Today we reach the mid-point of Advent. What is on our mind? Are we planning dinner menus, trips to relatives, and considering gifts for family and friends?  If so, let us pause and focus our attention on the gift that Advent can be for us.

Advent offers us spiritual mile markers that can help us become more aware of the Lord’s presence in our life. During these hectic days of holiday preparation, let us take time to recognize God’s presence in others and in ourselves. If our mind is so busy that often we are not hearing what others are saying, how can our heart be open and ready to discover the deeper meaning of Christmas?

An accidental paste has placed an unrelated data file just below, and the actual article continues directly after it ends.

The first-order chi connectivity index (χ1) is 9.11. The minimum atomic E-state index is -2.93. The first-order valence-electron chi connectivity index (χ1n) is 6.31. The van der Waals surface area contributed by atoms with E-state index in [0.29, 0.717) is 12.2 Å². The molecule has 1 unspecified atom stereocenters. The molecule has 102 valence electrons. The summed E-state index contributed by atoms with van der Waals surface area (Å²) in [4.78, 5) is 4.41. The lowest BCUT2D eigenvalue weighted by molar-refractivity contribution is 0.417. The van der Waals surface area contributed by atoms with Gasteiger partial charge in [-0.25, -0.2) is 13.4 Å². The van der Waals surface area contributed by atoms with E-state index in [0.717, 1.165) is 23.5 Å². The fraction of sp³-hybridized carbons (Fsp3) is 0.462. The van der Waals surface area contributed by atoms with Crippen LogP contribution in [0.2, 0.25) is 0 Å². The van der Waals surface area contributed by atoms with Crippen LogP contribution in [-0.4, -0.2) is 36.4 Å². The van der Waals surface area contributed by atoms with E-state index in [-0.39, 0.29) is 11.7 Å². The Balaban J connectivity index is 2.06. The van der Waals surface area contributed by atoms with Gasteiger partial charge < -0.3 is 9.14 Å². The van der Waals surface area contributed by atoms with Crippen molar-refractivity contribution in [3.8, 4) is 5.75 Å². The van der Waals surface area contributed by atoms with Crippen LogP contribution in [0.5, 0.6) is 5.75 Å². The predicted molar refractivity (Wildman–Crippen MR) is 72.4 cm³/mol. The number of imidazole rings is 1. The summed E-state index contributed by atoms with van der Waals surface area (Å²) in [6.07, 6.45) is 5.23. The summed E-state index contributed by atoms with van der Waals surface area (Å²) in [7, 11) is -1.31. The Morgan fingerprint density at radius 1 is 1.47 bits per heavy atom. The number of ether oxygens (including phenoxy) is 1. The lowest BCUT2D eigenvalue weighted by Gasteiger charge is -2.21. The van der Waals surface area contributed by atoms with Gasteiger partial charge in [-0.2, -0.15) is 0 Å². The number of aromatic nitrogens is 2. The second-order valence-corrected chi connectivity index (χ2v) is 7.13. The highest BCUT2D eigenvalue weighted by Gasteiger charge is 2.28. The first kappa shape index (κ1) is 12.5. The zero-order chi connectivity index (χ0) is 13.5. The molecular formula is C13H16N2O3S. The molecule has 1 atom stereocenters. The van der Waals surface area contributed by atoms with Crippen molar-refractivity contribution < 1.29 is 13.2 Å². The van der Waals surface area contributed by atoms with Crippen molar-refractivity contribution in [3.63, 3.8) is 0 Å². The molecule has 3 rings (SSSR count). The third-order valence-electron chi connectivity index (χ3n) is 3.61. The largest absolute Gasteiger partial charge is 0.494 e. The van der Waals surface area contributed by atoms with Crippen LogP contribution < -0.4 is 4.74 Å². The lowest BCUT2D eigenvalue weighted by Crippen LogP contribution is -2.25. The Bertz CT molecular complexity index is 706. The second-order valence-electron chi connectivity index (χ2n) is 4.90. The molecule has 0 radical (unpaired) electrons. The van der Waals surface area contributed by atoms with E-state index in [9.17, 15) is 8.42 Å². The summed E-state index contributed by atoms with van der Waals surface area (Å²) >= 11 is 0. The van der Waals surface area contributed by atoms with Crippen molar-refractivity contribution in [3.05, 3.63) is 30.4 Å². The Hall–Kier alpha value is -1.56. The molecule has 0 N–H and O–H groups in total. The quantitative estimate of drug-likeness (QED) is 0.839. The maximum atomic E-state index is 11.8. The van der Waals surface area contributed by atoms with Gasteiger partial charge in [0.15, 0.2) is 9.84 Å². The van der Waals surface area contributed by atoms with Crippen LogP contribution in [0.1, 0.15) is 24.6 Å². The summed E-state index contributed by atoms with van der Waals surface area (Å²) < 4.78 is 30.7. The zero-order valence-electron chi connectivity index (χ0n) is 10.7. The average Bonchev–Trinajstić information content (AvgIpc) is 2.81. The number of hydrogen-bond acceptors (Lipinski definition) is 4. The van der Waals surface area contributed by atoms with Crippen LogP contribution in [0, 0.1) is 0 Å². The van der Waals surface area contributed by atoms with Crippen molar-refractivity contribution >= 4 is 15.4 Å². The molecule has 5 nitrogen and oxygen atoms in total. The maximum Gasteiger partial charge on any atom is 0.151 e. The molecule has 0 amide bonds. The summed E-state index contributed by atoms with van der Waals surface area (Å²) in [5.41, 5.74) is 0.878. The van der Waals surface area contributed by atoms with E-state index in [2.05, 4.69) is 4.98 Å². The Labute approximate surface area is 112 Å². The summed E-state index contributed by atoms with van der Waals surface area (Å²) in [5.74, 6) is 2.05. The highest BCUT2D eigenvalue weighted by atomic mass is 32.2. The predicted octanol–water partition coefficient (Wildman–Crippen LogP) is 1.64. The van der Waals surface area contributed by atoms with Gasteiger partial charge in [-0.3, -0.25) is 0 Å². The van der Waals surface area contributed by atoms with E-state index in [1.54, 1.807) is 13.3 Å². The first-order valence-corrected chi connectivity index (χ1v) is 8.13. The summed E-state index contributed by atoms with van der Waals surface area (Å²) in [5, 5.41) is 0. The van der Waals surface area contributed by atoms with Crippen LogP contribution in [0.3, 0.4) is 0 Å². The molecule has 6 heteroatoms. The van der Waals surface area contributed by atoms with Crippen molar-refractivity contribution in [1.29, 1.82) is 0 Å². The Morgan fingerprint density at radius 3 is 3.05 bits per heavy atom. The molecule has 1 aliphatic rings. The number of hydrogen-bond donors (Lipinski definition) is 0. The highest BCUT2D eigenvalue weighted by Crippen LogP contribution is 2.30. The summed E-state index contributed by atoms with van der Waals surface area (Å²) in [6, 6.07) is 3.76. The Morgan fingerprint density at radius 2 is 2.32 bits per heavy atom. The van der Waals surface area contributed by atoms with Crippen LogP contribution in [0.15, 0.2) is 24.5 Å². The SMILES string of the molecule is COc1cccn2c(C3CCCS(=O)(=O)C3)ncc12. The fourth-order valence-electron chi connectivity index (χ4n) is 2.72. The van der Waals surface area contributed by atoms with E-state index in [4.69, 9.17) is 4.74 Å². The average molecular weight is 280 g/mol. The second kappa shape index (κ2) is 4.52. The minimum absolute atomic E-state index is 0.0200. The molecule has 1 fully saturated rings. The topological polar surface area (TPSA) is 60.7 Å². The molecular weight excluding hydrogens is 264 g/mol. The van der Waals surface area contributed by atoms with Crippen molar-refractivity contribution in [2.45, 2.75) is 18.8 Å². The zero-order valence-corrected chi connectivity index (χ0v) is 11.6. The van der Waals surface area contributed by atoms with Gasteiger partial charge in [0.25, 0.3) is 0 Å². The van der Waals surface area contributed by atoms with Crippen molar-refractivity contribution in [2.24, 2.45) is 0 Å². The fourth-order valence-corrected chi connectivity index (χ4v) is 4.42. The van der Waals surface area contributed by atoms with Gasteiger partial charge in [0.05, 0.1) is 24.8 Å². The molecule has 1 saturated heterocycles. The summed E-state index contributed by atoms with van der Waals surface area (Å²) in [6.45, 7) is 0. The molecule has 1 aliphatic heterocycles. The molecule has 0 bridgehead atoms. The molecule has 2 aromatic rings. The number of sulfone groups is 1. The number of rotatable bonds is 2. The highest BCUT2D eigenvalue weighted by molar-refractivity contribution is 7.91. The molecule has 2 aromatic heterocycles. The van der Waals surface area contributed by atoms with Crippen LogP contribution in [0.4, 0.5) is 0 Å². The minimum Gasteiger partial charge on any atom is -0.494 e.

Each of us defines ourselves by the choices we make by our responses to life and to the Lord.  Do we go along with the crowd or do we create space in our day to prepare for the celebration of the birth of God’s Son?

In these days of Advent, let us establish mile markers to guide us in what we are seeking.  Are the choices we make strengthening our faith and self-gifting to others?  This week, give the gift of a few minutes each day in thanking God for one or two blessings, big or small, as we grow closer to receiving the greatest gift of all.

Posted By Sister MaryAnn Falbe, OSF
Posted in Advent Meditations | 0 Replies
Second Week of Advent
December 1, 2016 3:13 PM